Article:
NEW HAVEN, Conn. — A native of Ecuador living in Connecticut who took sanctuary inside a New Haven church last summer to avoid deportation can go home to his family.

An attorney for Marco Reyes Alvarez said Wednesday the Department of Homeland Security has agreed not to arrest, detain or deport Alvarez while his appeals paperwork is being processed. He will remain on GPS monitoring.

“It means he can go home with his family for, we don’t know how long,” attorney Erin O’Neil-Baker told The Hartford Courant. “We know that at any point the second circuit (appeals court) could make a decision on his case, but while those are pending the Department of Homeland Security, they won’t deport him.”

Alvarez entered the U.S. illegally in 1997 and has been living in Meriden. The father of three was supposed to board a plane to Ecuador on Aug. 8 but instead took refuge inside the First and Summerfield United Methodist Church.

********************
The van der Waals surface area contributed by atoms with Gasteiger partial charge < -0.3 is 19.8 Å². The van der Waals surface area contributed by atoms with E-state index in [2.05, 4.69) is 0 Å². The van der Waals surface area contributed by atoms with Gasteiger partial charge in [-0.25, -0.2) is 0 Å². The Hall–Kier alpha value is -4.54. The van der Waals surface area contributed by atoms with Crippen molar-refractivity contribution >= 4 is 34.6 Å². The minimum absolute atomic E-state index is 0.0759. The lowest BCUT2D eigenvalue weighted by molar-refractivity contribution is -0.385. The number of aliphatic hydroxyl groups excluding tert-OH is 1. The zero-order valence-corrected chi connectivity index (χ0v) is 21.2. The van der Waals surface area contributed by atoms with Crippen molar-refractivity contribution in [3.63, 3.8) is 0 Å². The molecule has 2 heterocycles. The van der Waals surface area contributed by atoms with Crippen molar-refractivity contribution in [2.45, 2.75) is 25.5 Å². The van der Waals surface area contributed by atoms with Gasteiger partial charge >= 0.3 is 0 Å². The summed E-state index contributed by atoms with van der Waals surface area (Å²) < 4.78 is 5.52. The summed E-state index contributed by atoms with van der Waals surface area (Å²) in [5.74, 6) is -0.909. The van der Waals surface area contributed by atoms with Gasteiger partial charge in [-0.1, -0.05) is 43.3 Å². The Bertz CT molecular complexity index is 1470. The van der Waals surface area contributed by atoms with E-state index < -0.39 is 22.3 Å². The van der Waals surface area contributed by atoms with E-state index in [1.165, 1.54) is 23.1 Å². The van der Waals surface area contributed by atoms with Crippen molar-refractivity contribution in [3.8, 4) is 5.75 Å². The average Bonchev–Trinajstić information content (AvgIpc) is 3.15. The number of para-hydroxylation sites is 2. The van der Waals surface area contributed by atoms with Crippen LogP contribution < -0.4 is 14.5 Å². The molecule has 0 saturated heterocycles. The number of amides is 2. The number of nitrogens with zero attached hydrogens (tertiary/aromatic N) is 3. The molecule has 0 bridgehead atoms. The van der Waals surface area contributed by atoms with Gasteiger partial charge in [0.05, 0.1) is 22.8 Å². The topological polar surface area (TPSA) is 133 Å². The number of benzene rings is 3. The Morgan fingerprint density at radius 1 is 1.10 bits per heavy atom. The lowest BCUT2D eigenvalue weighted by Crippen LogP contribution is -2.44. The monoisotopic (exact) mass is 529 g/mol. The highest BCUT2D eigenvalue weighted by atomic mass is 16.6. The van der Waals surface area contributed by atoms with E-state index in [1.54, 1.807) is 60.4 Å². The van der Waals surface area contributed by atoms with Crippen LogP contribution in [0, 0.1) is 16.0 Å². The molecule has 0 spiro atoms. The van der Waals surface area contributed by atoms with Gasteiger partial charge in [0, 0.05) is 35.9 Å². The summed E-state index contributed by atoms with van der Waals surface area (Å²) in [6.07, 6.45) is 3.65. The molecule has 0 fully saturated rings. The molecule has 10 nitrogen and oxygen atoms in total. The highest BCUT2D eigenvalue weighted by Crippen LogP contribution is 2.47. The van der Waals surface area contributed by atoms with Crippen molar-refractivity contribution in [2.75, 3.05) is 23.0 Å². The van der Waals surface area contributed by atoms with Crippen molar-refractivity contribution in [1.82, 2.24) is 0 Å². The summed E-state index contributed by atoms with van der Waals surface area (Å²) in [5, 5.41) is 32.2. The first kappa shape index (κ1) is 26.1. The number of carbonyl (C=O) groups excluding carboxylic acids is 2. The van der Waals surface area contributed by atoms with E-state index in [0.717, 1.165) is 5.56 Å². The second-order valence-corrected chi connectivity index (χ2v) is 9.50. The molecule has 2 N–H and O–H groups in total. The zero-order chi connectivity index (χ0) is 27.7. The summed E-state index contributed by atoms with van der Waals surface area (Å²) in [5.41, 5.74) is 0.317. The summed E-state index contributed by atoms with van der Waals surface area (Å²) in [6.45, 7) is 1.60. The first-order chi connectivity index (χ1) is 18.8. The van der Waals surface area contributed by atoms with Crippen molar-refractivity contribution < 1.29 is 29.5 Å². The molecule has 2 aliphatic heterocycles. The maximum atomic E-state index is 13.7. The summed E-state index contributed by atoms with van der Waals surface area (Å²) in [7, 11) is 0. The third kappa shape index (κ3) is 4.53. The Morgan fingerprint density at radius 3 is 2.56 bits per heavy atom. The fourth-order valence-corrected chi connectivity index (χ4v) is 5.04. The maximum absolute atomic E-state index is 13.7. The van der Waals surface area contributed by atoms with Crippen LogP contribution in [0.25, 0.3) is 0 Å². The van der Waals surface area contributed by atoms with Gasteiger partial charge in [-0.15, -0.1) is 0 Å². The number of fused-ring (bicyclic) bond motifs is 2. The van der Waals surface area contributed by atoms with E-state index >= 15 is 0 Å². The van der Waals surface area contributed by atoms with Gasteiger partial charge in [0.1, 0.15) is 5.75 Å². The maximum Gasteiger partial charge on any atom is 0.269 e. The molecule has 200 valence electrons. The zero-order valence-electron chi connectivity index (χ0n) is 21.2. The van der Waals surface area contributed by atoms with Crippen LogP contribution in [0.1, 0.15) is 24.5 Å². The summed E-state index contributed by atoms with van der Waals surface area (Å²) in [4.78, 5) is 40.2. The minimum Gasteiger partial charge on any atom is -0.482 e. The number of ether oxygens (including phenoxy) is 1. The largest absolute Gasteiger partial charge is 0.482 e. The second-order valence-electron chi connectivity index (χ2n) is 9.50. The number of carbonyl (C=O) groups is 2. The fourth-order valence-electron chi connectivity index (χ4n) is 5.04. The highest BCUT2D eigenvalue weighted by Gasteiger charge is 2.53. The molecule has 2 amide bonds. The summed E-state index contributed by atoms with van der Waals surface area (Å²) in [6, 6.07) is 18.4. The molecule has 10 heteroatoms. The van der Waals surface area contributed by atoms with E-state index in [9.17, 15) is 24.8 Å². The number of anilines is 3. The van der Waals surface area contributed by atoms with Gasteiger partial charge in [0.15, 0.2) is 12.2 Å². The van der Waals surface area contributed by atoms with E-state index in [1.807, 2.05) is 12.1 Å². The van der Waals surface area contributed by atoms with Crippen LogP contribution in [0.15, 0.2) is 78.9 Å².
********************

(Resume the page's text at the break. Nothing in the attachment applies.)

His supporters said a family member was murdered in Ecuador and he fears for his life if he returns.

Alvarez and his wife were overcome with emotion when they received the news on Wednesday. The New Haven Register reported that Alvarez had been preparing for a Thanksgiving meal in the church basement.

“You know, I am very, very happy,” Alvarez said. “Sorry, I don’t have a word right now. I’m sorry.”

O’Neil-Baker said she filed a petition for review with the court in New York on Monday.

“We’re hoping the second circuit will rule in our favor and reopen his old removal order so he can pursue claims for asylum,” O’Neil-Baker said.